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Dig in! The Mole Inn

Just five miles outside Oxford, this attractive rural pub hits the mark for both foodies and families. Here's what we made of it...

THE LOWDOWN

It’s always gratifying to have a celebrity fan, and even better when it happens to be Raymond Blanc. The Mole won the Le Manoir aux Quat’ Saisons Award for excellence in the Oxfordshire Restaurant Awards in 2015 and hasn’t looked back.  You’ll find this attractive stone in the diddy village of Toot Baldon (not to be confused with the other Baldons nearby – Marsh and Little) just 5 miles outside Oxford though you very much feel that you’re in the countryside here – there are fields all around. The Mole is the sister pub the excellent The Mole and Chicken at Easington, mid Bucks (useless fact – William and Kate used to decamp here when they were dating!), so the creds are good.

THE VIBE

We’re talking country chic here, with exposed beams, open fire places, stone walls, neutral paintwork and wooden floors. It’s all tastefully done and oozes comfort – nothing you haven’t seen before, but nothing wrong with that when the food is as good as it is here and there’s a buzz about the place. The Mole was very busy the day I visited for Sunday lunch with a mix of couples, groups of friends and families (those with youngsters relax – it’s child-friendly here with high chairs and kids menus). Too flippin freezing to make use of the attractive largely paved courtyard garden but I’m imagining a return for a glass of chilled rosé on a summer’s day amongst the lavender.


SCOFF & QUAFF

The menu was a mix of pub classics such as roasts and steaks (hung for at least 28 days) and more adventurous dishes, including shredded duck and pork belly salad, guinea fowl supreme and fried polenta with baba ganoush. Specials included moules, rainbow trout and speciality breads. In line with any restaurant worth its organic sea salt these days, there’s a strong emphasis on local, seasonal produce and the quality of the ingredients shone through in the dishes. I went for the goat’s cheese & chive mousse, hickory smoked beetroot, golden beetroot puree, truffle honey and pea shoots which tasted really fresh and light.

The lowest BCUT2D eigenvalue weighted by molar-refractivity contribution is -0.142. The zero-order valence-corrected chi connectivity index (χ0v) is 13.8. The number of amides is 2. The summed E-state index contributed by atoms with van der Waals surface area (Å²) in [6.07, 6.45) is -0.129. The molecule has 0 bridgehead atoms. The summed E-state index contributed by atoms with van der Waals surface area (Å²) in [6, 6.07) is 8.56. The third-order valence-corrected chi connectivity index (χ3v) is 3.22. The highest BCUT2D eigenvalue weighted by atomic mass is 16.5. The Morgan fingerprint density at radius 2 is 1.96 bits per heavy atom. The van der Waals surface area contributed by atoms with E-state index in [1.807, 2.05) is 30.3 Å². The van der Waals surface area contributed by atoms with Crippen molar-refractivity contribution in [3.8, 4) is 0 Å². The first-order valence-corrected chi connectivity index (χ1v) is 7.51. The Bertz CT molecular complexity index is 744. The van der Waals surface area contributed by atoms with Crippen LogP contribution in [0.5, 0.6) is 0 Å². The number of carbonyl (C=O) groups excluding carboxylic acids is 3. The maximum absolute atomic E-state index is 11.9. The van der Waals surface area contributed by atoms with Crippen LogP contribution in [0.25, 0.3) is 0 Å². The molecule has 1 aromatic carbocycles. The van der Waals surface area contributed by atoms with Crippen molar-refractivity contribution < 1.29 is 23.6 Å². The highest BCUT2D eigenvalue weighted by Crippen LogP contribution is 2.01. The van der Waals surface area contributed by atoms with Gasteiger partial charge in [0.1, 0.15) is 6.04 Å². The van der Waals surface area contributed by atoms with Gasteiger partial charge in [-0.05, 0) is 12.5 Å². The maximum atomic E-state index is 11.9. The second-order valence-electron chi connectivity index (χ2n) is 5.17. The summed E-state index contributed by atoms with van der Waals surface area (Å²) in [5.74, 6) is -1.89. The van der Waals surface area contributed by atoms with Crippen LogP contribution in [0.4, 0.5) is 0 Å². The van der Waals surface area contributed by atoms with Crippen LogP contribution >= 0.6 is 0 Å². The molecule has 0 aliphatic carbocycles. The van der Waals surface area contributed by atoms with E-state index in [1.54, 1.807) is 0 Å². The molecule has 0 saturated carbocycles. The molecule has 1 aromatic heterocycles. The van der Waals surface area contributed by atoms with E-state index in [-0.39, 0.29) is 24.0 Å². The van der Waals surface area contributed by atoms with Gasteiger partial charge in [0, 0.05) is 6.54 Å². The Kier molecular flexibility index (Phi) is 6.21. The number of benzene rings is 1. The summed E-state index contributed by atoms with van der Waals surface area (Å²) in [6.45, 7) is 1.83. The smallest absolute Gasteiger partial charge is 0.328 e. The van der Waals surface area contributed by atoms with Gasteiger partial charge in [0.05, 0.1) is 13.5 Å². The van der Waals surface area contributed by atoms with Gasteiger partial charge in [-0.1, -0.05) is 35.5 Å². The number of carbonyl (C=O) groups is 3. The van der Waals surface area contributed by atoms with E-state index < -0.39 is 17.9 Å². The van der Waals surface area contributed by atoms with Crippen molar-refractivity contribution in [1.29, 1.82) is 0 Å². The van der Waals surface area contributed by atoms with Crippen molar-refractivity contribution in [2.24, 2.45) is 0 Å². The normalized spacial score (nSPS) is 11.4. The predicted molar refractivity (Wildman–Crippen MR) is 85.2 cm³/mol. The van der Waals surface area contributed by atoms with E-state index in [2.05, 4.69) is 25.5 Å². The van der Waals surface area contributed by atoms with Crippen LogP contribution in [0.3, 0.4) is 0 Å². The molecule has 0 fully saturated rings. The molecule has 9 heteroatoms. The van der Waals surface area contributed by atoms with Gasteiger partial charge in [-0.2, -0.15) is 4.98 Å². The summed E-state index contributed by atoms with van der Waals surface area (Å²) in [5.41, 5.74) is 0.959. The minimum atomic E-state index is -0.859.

My husband plumped for shredded duck & pork belly, chilli, bean sprouts, lime, coriander & rocket salad. It had just the right amount of spice with crispy meat and a zingy dressing.

For mains, I honed in fast on the roast leg of lamb with Yorkshire puds, goose fat roasties and market vegetables – generously portioned and plenty of gravy (often my bugbear when eating out, when a dribble of jus is all that arrives).

The steak and chips, devoured with glee by my son, and guinea fowl supreme (with rosemary & garlic dauphinoise, caramelised onion puree, wilted spinach and tarragon jus) were equally top notch.

Dessert was a sticky toffee pudding with toffee sauce and vanilla ice cream and a chocolate pavé with hazelnut praline and blood orange sorbet – how pretty is this dish?

I was very happy with my Australian Chardonnay (£20 a bottle and, yes, I did share like a good girl) from the short wine list, and there was a decent selection of fizz, red and other whites, plus 3 rosés to choose from. A decent coffee rounded off the meal and the feeling was very much, ‘when shall we come back again?’.

OUT & ABOUT

Wittenham Clumps

Oxford city centre is only 5 miles away but if you want to stick to the countryside, you’re only a five minute drive from the lovely Harcourt Arboretum – visit in April/May when the bluebells are in a frenzy and the peacocks are strutting around. You’re very close to Garsington (it’s famous opera season runs from May to July), or you’re close-ish to Abingdon with its lovely lock, riverside walks and extensive children’s playgrounds and lido.  For super-rural getting back to basics, visit the much loved Wittenham Clumps and the Earth Trust, 20 minutes south. The Clumps consist of Round Hill and Castle Hill from which you get stunning views of the open countryside.

 

THE MUDDY VERDICT

Good for: Everyone who wants a well-finessed meal in country surroundings without any formality. Kids are well catered for and there’s the safe courtyard area if young ones need to give it serious tantrum outside.

Not for: If you’re looking for a formal fine dining experience with starched tablecloths and a quiet ambience, this isn’t it. I’m sure it’s less busy on weekdays but this inn is a relaxed option – there are no airs and graces.

The damage: Nudging the high side for a quality gastropub fare. Starters are generally £8, mains from £16 for roasts up to £30 for fillet steak. Sides are extra. Puds around £7 – £8. Wine varies from £20 – £53 a bottle and starts at £3.95 for a small glass.

The Mole Inn, Toot Baldon, Oxford OX44 9NG, Tel: 01865 340 001.

Still hungry? Read more of of our recent pub and restaurant reviews!

 

Words: Nicky Richardson

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The Urban Guide to the Countryside - Bucks & Oxon